I have lost a chuck before when using a sanding drum or a spade wood bit, my drill press is a large bench model about 40 years old and perfect condition! I would be aiming for a small 110 or a 12 volt reversible gear drive motor to run the table up or down, like maybe a gear drive 12 volt! They sell these on E-bay,cheap and most are reversible!
    skibo

  6. #26
    Supporting Member tonyfoale's Avatar
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    tonyfoale's Tools
    Quote Originally Posted by Paul Jones View Post
    Rick,
    I enjoyed your posting but had to laugh. How hard is it to lift or lower a drill press table? The most important feature is to ensure the up-down table movement stays centered with the drill press table center hole. Often, I did not noticed the slight off-shift on my drill press table after adjusting the table height and ultimately drilled a hole in the table. I think the up and down alignment position is more important than making it easier to lift the table.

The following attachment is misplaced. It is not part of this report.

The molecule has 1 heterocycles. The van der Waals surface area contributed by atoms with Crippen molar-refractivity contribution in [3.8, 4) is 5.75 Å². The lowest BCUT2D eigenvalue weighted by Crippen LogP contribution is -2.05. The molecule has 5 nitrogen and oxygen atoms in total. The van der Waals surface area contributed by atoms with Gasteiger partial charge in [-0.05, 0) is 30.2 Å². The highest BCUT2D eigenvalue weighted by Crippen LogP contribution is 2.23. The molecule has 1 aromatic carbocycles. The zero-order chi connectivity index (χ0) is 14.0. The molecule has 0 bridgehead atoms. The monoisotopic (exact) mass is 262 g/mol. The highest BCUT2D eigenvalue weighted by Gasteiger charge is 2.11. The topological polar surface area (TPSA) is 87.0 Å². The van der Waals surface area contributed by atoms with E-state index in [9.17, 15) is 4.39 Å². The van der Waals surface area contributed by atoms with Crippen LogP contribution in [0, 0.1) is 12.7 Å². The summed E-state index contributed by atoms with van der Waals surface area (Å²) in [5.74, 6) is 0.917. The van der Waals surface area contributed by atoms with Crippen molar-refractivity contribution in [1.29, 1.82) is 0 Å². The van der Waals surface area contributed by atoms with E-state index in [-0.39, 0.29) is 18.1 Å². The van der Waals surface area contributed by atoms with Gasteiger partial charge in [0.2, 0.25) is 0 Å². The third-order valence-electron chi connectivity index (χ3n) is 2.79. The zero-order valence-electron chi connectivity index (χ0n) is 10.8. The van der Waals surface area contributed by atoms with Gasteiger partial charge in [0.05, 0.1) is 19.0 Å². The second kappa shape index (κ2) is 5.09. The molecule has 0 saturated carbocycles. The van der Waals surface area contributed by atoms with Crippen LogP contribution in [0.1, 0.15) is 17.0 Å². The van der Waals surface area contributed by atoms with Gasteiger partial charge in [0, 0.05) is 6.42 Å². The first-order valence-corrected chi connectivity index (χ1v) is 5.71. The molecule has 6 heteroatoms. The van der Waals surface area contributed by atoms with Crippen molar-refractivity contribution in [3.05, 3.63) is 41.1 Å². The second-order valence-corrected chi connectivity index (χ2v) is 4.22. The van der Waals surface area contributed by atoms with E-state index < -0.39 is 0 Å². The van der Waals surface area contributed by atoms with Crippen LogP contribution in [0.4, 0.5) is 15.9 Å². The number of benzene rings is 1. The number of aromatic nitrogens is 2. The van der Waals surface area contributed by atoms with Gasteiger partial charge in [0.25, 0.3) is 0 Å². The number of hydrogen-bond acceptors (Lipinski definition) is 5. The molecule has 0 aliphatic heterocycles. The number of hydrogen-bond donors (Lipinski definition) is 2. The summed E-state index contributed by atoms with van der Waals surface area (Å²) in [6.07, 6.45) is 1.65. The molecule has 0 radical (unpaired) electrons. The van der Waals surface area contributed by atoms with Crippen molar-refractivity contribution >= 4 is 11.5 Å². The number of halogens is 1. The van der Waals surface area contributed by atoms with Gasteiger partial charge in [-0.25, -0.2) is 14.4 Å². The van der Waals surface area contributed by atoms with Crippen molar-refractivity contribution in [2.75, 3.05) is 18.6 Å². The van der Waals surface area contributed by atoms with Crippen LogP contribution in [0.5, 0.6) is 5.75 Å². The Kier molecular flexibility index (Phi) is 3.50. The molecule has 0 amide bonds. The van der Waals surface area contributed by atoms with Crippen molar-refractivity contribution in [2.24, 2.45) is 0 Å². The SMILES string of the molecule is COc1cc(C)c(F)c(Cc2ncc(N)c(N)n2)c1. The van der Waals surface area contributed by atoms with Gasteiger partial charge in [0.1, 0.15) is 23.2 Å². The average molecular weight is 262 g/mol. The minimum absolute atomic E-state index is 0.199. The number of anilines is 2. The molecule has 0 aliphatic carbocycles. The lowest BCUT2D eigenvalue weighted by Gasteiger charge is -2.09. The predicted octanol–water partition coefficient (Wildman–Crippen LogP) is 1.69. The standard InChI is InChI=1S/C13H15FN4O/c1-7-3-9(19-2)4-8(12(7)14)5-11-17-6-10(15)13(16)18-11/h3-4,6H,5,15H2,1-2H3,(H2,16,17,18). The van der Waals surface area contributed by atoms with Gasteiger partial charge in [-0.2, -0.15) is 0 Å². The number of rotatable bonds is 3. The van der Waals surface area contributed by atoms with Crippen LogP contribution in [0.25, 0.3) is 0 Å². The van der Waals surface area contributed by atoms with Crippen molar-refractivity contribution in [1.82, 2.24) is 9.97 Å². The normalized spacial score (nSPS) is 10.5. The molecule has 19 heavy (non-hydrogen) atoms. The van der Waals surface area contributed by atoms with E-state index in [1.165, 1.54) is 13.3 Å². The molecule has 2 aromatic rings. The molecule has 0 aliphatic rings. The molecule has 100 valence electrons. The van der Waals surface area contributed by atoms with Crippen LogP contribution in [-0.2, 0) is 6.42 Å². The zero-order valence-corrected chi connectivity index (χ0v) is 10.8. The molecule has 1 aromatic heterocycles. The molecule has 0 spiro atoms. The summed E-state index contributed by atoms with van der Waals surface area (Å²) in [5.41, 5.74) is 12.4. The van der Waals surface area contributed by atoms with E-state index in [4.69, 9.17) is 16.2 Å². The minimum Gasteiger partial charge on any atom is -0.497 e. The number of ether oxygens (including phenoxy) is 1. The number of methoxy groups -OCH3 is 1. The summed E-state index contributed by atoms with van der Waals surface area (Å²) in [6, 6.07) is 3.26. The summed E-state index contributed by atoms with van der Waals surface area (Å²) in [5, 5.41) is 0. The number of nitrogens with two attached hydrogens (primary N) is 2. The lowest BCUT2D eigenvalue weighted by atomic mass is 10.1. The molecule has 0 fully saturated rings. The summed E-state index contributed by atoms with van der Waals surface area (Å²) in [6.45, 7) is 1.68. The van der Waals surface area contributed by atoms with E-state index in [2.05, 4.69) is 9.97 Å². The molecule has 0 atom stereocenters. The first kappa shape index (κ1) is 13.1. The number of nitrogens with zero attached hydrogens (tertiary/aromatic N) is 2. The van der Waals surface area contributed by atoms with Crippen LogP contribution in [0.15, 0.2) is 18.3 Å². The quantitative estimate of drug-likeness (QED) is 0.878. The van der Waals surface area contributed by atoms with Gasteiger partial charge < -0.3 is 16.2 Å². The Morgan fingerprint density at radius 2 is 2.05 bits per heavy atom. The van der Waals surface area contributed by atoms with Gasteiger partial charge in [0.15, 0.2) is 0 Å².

Regards, Paul
    Paul,

    Lowering is no problem but I can assure you that some tables can be a pain to lift. On the other hand I find aligning the centre hole to be a trivial exercise.

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    Paul Jones (04-18-2019)

  8. #27
    Supporting Member Toolmaker51's Avatar
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    Quote Originally Posted by rgsparber View Post
    I do have a length of ACME threaded rod. I played with it on the end of a small electric screwdriver and it does appear to work. It would work a lot better if my ACME nut was in a pinion gear so the screwdriver was horizontal.

    My RF-30 mill/drill has the arrangement you describe and it works well enough. Once I changed to CNC, I have not needed to move the head much.